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New Jersey recently changed their unemployment compensation laws, which means businesses will now need to comply with additional reporting requirements to both separated employees and the NJ Department of Labor.

For all separated workers, NJ companies need to supply a Form BC-10 to the former employee, which explains the unemployment claim process.

The business needs to also send a copy of the Form BC-10 to the NJ DOL. Companies must first create an Employer Access account. Information for employers can be found here.

A new form will soon be made available by the NJDOL that businesses will be required to complete, which will include information about the former worker and their separation of employment. Even if the former employee does not intend to file a claim for unemployment, the NJDOL will require all businesses to submit separation information.

According to the NJDOL, businesses will not need to submit separation information until this new form is available. Companies will, however, need to submit the completed Form BC-10 as mentioned above.

Under the new reporting requirements, the NJDOL will have three weeks from the date a claim is received to make an initial benefits determination. If an employer does not provide the separation information within seven days of request, the claim will be decided based on available information.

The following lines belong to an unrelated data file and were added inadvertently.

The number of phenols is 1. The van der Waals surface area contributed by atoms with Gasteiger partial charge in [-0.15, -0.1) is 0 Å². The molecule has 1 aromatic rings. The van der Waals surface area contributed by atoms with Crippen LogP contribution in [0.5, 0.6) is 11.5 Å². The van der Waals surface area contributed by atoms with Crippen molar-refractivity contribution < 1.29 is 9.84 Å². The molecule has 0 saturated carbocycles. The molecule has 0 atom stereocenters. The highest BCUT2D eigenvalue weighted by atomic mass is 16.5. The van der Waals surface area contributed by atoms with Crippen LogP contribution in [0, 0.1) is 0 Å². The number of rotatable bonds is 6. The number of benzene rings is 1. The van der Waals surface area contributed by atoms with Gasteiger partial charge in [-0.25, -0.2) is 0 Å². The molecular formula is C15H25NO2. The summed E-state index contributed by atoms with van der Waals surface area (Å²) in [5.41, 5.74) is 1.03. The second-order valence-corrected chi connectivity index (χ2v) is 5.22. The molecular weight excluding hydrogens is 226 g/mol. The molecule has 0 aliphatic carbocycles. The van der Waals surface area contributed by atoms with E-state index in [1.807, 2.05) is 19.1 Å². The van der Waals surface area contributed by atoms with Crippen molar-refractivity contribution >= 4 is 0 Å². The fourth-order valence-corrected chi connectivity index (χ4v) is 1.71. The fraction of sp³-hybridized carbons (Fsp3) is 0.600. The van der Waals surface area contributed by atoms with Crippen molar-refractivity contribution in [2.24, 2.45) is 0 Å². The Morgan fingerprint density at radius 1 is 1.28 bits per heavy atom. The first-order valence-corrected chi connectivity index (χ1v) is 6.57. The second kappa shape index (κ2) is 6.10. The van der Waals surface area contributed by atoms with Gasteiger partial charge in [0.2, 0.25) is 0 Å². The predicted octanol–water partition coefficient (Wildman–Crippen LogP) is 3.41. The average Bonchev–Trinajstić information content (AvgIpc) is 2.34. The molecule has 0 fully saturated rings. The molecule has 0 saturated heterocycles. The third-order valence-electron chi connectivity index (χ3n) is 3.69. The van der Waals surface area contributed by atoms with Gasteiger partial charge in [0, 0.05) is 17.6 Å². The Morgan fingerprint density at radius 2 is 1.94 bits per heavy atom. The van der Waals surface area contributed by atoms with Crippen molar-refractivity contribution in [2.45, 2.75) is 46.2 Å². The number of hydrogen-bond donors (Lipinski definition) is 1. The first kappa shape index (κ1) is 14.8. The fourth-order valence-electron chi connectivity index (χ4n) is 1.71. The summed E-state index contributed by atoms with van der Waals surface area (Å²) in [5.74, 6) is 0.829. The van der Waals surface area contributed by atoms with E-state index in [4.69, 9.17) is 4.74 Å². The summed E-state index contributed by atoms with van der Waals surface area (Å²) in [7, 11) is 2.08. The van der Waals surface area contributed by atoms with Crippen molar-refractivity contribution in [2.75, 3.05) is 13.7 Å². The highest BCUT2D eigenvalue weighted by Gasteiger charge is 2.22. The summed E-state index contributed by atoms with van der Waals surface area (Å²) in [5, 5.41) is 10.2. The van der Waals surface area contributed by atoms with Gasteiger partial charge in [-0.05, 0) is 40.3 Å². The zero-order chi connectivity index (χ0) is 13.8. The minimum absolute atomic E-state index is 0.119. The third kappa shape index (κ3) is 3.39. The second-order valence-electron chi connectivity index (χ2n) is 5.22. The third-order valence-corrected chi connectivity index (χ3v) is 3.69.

Claimants may appeal initial benefits determinations within 21 days of the determination notice being mailed, but employers may only appeal within seven days of receipt of notice. The new regulations eliminate an employer’s ability to retroactively contest a benefit determination if the employer is late in providing separation information.

Businesses that do not comply with these new requirements are subject to a $500 fine or 25% of the amount of the unemployment benefits amount.

New Jersey is not the only state focusing more on terminations and unemployment claims.  All businesses should ensure that they follow a progressive discipline process for underperforming employees.  Firing someone without documentation can lead to a charge of wrongful termination. Additionally, businesses forcing poor performers to resign can be the basis of a constructive discharge claim.

Unemployment claims need to be taken seriously and should be contested if warranted.  Information collected as part of a claims examiner’s review, including a recorded hearing, may be discoverable in a court proceeding and could lead to costly litigation.

Marzano Human Resources Consulting does what many HR service providers won’t…we help businesses deal with performance issues and sensitve employee matters with a focus on risk mitigation.

Contact us for a no-cost initial consultation.

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